“In the Green” is a blog series produced by CoPower which shares the stories of both big and small investors who want to support sustainable investments.
Recently Suzanne Tokarsky told us about an experience that many would-be green investors share: talking to her advisor about getting oil out of her portfolio.
I grew up an environmentalist by default. My parents probably wouldn’t label themselves tree-huggers, but they brought me up in Vancouver, and living around mountains and ocean and being able to escape to the beach or a hike on weekends, it’s hard not to fall in love with the natural world.
…being able to escape to the beach or a hike on weekends, it’s hard not to fall in love with the natural world.
Although I’ve had an investment account for decades, my divestment story really begins around 2006. At the time I was busy raising young kids and hadn’t put much thought into our family’s investments. They were out of sight and out of mind, just a tool to help us preserve capital and save for the future and our children’s’ educations.
2006 was the year Al Gore’s An Inconvenient Truth came out, and it was also the year that Greenpeace launched their Tar Sands campaign. I know that a major challenge faced by environmental organizations is measuring the impact of education on the public. I can say with certainty that together, that movie and that campaign had an enormous impact on my life and the decisions I’ve made since.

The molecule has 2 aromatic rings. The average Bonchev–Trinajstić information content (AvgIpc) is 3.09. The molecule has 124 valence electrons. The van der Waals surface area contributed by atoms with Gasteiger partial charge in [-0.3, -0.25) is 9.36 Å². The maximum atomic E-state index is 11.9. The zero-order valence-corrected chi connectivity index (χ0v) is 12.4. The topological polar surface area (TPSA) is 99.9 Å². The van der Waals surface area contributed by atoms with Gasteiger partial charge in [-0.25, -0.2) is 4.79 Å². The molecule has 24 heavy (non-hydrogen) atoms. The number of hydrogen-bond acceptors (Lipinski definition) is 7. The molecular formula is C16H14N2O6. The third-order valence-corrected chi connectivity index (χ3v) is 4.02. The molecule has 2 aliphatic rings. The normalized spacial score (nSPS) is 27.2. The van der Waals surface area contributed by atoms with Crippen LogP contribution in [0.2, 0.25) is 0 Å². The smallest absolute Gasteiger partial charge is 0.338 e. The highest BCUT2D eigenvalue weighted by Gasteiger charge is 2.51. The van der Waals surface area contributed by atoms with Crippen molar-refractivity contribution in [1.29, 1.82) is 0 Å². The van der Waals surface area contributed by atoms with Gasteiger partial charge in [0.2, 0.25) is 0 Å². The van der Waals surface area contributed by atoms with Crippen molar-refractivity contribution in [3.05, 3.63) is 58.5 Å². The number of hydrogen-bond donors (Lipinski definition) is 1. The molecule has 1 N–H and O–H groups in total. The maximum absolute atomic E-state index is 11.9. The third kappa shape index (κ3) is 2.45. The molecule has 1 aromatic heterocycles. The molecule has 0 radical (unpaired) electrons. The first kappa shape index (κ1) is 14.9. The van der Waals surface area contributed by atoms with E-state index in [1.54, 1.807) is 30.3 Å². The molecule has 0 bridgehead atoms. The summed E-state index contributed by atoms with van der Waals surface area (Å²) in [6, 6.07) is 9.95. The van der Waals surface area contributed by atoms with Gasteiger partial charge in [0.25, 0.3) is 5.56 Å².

After watching An Inconvenient Truth, I traded in our family’s old car for a Prius. That was my sustainability gateway drug. I started looking for more and more ways to make our lives more climate-friendly. Today we bike most of the time, we’ve installed geothermal, we’ve changed our diets. My son even recently travelled to Standing Rock to support the Indigenous communities protesting the Dakota Access Pipeline.
Back then, investments were the last place I thought to make a change, but Greenpeace’s Tar Sands campaign prompted me to wonder about whether I was invested in the oil and gas companies they were targeting. Of course, I was.
I now know how difficult it is as a Canadian investor to avoid supporting fossil fuels. Ours is a resource economy which makes it hard to disentangle your portfolio from these industries, but at the time I was shocked to see how personally implicated I was.
The next step to me seemed obvious: ask my investment advisor about my options for divesting from oil, gas and mining company stocks.
I was not prepared for his response. He flat out refused to do anything about it.
If you’ve ever tried talking about ethical or responsible investing with an investment advisor or bank account manager you may be familiar with the conversation that followed. Simply put, I was told that there’s no way to avoid these “sin stocks,” that investing with my values was unwise, and that I would earn lower returns.
A few months later I tried a second time. This time I had equipped myself with some research on the performance of ethical and responsible investments.